Grand Strand Medical Center December 14, 2015

Myrtle Beach, SC – It is that time of year for decorating Christmas trees, outside yards and enjoying holiday parties. Safety is not always top of mind during this time of the year.

On average, two to three people are treated in emergency rooms every hour during the holiday season for decorating - related injuries. More than 1/3 of toy-related injuries treated in emergency rooms are from children five years old and younger.

“The holidays may be one of the most important times to exercise caution,” states Grand Strand Health Emergency Physician, Jon Pangia, DO. “It’s important for our community to review these safety tips so everyone can best enjoy their time with their loved ones.”

Here are some holiday safety tips:

  • Never use lighted candles near trees, branches, wreaths, curtains or other flammable items
  • Keep poisonous plants out of reach of children and pets (i.e. Poinsettias)
  • Keep trees at least 3 feet away from fireplaces, radiators and other heat sources
  • Make sure your tree has a stable platform
  • Choose an artificial tree that is labeled fire resistant
  • If using a natural tree, make sure it is well watered at all times (add water to the stand at least once a day)
    • Discard the tree after the holidays or when it is dry; dried out trees are a fire danger and should not be left in the home, garage or placed outside against the home
  • Check holiday lights for fraying, bare spots, gaps in the insulation, broken sockets, loose connections or excessive kinking in the wire
    • Use clips, rather than nails, when hanging lights so the cords do not get damaged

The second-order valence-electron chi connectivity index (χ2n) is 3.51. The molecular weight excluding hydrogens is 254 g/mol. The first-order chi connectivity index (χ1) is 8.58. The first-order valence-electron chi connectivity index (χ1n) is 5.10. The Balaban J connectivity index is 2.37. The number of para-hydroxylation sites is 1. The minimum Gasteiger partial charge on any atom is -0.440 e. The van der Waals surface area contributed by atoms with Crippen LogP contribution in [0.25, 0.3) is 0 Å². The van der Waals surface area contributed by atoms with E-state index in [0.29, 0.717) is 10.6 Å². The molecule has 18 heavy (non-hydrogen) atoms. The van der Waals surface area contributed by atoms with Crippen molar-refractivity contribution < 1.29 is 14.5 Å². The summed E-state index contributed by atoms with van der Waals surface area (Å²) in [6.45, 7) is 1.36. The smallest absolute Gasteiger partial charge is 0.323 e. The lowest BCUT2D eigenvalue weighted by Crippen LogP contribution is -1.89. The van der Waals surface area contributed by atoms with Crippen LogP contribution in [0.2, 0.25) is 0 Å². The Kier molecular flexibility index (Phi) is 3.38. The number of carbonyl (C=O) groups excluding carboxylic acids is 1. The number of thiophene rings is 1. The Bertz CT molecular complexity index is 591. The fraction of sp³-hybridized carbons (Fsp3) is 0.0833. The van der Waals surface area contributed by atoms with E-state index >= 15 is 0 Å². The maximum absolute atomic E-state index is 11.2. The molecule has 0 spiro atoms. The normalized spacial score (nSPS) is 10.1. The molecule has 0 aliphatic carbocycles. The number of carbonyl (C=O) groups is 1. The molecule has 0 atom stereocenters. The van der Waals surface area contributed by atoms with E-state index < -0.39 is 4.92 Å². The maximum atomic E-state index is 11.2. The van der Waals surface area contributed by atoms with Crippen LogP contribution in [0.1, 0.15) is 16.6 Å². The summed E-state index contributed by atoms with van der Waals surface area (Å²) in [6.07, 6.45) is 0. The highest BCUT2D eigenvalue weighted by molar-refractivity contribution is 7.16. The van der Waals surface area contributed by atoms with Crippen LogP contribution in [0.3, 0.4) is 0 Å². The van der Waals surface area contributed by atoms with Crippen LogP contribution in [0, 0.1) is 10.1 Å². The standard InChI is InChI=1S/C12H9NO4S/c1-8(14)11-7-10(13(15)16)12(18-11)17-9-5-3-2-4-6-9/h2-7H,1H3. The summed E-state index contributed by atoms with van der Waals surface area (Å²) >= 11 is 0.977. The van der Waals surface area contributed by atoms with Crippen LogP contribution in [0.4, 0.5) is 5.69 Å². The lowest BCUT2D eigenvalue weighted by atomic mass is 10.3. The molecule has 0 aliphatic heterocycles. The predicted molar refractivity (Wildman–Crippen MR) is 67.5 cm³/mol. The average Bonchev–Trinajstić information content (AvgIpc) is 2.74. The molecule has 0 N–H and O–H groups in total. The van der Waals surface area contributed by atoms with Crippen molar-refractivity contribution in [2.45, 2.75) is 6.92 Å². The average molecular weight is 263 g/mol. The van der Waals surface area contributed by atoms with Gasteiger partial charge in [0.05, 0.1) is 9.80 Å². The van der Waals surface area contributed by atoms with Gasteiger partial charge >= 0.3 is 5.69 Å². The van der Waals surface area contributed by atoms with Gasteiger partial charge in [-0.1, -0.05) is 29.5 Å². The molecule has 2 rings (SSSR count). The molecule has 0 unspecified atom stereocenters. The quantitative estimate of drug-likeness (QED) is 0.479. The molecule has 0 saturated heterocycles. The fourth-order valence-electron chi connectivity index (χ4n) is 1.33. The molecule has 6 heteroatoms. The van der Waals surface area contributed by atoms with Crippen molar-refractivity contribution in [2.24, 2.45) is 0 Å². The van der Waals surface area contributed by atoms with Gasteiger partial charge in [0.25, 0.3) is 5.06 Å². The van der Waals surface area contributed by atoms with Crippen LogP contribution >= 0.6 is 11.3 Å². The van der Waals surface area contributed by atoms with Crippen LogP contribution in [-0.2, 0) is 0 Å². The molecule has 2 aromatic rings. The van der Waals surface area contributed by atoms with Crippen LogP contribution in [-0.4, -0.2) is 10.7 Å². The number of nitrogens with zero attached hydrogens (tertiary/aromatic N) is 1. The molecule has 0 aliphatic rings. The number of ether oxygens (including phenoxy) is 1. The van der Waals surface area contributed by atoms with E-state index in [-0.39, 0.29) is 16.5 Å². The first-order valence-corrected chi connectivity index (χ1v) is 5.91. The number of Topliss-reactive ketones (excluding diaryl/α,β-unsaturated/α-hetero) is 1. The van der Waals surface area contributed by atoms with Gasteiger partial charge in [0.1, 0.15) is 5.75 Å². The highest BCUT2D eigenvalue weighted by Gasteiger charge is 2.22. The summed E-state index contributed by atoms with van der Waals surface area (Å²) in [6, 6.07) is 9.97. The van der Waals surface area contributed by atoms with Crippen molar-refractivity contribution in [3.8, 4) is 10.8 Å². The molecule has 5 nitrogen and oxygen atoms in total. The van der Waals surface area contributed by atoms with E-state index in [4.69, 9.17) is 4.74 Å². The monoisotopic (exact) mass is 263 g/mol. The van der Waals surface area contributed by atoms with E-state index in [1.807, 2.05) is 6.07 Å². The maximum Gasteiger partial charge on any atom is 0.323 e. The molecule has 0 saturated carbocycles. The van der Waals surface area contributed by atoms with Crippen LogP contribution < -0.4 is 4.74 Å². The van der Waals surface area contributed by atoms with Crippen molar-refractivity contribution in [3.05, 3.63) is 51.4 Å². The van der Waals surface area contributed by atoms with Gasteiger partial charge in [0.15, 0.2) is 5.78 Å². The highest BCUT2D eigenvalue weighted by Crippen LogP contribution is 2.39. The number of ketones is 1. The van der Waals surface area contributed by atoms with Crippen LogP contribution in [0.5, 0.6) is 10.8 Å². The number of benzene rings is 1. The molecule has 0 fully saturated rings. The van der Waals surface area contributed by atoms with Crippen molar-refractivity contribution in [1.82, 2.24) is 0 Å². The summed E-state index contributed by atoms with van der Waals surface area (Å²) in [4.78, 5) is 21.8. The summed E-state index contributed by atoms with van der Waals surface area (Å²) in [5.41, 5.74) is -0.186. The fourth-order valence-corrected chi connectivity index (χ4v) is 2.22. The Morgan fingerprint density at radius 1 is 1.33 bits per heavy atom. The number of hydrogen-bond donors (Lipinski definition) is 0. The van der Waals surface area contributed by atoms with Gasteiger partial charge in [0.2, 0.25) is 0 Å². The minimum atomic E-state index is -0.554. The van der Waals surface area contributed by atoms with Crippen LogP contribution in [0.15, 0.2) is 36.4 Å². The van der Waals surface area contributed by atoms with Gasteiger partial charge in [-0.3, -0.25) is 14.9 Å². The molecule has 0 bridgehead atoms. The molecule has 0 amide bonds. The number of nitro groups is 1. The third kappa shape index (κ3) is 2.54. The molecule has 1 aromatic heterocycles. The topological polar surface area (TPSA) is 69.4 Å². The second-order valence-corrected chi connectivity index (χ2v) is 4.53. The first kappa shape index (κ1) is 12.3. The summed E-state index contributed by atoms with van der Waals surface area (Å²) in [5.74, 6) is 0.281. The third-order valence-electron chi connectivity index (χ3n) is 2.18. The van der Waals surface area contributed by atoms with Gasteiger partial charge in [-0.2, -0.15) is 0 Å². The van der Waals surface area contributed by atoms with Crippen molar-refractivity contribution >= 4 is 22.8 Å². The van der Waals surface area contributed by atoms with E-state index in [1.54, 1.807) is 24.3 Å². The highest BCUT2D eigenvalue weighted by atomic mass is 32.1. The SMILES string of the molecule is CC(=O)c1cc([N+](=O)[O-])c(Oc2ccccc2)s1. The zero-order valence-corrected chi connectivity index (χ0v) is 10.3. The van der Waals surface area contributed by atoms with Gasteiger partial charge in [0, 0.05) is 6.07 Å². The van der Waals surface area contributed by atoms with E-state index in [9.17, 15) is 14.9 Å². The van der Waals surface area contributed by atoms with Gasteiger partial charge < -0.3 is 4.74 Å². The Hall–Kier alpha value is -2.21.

• Turn off all tree lights and decorations when not in use
  • When putting up decorations, use a proper step stool or secure ladder to reach high places and avoid climbing on furniture
  • Bring outdoor electrical lights inside after the holidays to prevent hazards
  • When preparing a meal, wash hands, utensils, sink and anything else that touches raw meat
  • Reheat leftovers to at least 165°F
  • Designate a sober driver

“It is important for parents to check the toys that their children receive to make sure they are sturdy, unbreakable and a non-toxic material,” states Grand Strand Health Pediatric Intensive Care Medical Director, David Rosenberg, MD.

Here are some toy safety tips:

  • Use a bin or container to store toys when they are not in use
    • Make sure there are no holes or hinges that could catch little fingers
  • For children under age six, avoid building sets with small magnets
    • If swallowed, serious injuries and/or death can occur
  • For children younger than age three, avoid toys with small parts, which can cause choking
  • Riding toys, skateboards and in-line skates go fast and falls could be deadly
    • Helmets and safety gear should be worn and fit to size
  • Projectile toys such as air rockets, darts and slingshots are for older children
    • Improper use of these toys can result in serious eye injuries
  • For children under eight, avoid toys with sharp edges and electric toys with heating parts